*I spotted the blue plaque on my way to the Smokie-Readie Place. Clicky, are you listening to me…?*
*Oh cheers! I’ll catch you later, then… YOU BIG FISH!! …/rude gesture*
I have a smokie-readie place. It is called Salisbury Square and it sits just off of Fleet Street, where I travel to a couple of times a week for my work outside of the… LoL…
Today I discovered that Samuel Pepys, celebrated diarist, was born en route between office and square. There’s construction work going on there at present… *Shit, I hope I remember how to do this or I’ll have to wait until Clicky returns*
*Yay! Who needs you, Clicky! /satisfied smirk…*
… it being the hottest day that ever I felt in my life, and it is confessed so by all other people the hottest they ever knew in England in the beginning of June – we to the New Exchange and there drunk whey; with much entreaty, getting it for our money, and would not be entreated to let us have one glasse more. ….
This day, much against my Will, I did in Drury-lane see two or three houses marked with a red cross upon the doors, and “Lord have mercy upon us” writ there – which was a sad sight to me, being the first of that kind that to my remembrance I ever saw. It put me into an ill conception of myself and my smell, so that I was forced to buy some roll tobacco to smell to and chaw – which took away the apprehension. [Houses infected by the Plague had to have a red cross one foot high marked on their door and were shut up – often with the victims inside. Tobacco was highly prized for its medicinal value, especially against the Plague. It is said that at Eton one boy was flogged for being discovered not smoking.]
I crossed the road and took it’s likeness on my phone. I was wondering if Sammy Pepe would be a shit hot blogger today when I noticed another blue plaque… */concentration tongue poke…*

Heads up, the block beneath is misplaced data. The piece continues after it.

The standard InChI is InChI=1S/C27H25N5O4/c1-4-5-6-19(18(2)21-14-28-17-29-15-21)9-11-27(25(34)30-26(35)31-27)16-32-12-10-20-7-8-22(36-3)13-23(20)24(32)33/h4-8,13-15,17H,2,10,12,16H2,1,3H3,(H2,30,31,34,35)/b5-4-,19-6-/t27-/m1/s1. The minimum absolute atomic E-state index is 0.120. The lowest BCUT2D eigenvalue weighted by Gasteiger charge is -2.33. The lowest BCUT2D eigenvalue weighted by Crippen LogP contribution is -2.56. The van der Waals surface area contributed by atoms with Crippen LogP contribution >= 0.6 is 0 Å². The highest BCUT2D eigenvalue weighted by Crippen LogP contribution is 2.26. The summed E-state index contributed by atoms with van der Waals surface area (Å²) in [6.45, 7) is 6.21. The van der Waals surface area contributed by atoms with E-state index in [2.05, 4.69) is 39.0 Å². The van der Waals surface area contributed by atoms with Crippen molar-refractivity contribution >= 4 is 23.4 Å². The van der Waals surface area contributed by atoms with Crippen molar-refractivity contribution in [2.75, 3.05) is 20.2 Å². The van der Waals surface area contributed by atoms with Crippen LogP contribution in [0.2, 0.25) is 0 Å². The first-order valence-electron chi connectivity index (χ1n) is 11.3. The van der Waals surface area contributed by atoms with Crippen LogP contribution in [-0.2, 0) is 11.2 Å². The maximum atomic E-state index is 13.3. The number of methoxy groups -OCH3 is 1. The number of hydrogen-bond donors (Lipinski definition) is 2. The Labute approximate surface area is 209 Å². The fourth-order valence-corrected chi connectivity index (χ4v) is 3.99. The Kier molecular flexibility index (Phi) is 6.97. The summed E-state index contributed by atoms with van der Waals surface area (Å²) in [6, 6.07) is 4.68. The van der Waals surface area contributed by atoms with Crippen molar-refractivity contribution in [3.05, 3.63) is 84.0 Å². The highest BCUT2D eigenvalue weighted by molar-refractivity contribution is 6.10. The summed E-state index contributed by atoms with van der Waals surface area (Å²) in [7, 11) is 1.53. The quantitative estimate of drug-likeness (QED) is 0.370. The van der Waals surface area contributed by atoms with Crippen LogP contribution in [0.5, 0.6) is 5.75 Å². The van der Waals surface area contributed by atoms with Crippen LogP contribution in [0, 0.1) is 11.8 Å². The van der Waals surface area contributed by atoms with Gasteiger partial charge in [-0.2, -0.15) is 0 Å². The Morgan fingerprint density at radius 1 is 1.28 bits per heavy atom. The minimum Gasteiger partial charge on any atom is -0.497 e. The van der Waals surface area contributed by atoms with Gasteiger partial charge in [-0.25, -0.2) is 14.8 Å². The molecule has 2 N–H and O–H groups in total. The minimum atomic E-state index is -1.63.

… from whence I had come, to the birthplace of The Sunday Times.
The 20th of October 1822 AD
Not a picture in sight of course, just five columns of densely spaced type, the headline typeface barely larger than the text. And above it all the proud banner reading The Sunday Times. The first ever edition of The Sunday Times came out on October 20 1822.
With Europe’s great powers meeting in Verona to resolve the great matters of the day – The Spanish Question; the Italian Question; the Turkish Question – as the continent recovered its balance post-Napoleon, it was a good time to launch a newspaper. Except that in reality this was not so much a launch as a re-branding. Its predecessor The New Observer had hit the streets in February the previous year, the title a deliberate ploy to confuse and attract readers of the long established Observer ; briefly re-named The Independent Observer, it finally settled on The Sunday Times. It had no link with The Times , but as with the original title it sought to cash in on the renown of its rival.
The owner and leading light of The Sunday Times was Daniel Whittle Harvey, a radical if not rabidly so MP who used his paper as a soapbox for his views and policies – something that of course could never happen today. The inaugural editorial of October 20 1822 evoked nostalgia for a time: “When the press was free and honest,” a nostalgia some of us feel at times today. Harvey, MP for Colchester and later forSouthwark in fact spent a brief spell in prison for his newspaper having libelled the King, George IV, such was his personal quest for the truth. Poacher turned gamekeeper later in his career, when he became the first Commissioner of the City of London Police in 1839.
Ho Ho! The Sunday Times would definitely have started online today.
And what about Smokie-Readie Place, Salisbury Square? It has a big obelisk in the middle, dedicated to former Lord Mayor of London, Robert Waithman.
Waithman always tried to strive for reform without becoming too radical, which resulted in an unfortunate middle position, where the Whigs thought he was too radical and the Radicals considered him too much of a Whig. And his background led to accusations of trying to use politics for his personal gain which he vehemently denied. His concern was the fairer distribution of power and wealth between the classes.(4)While some may claim he was just an upstart shopkeeper, he, although not always successful, did much to reform the political landscape in favour of the ordinary man in the street.
I had stopped at Smokie-Readie place on the way into work, for a cigarette and to capture the likeness on the boss…
…and used the big ashtray provided, but I didn’t sit down…
someone else needed the bench more than me.
*Oh you’re back are you? Don’t give me that cuteness; I’m not going through it all again, just for you. You’ll have to do what everybody else does, Clicky, and read it for yourself …/rude tongue poke*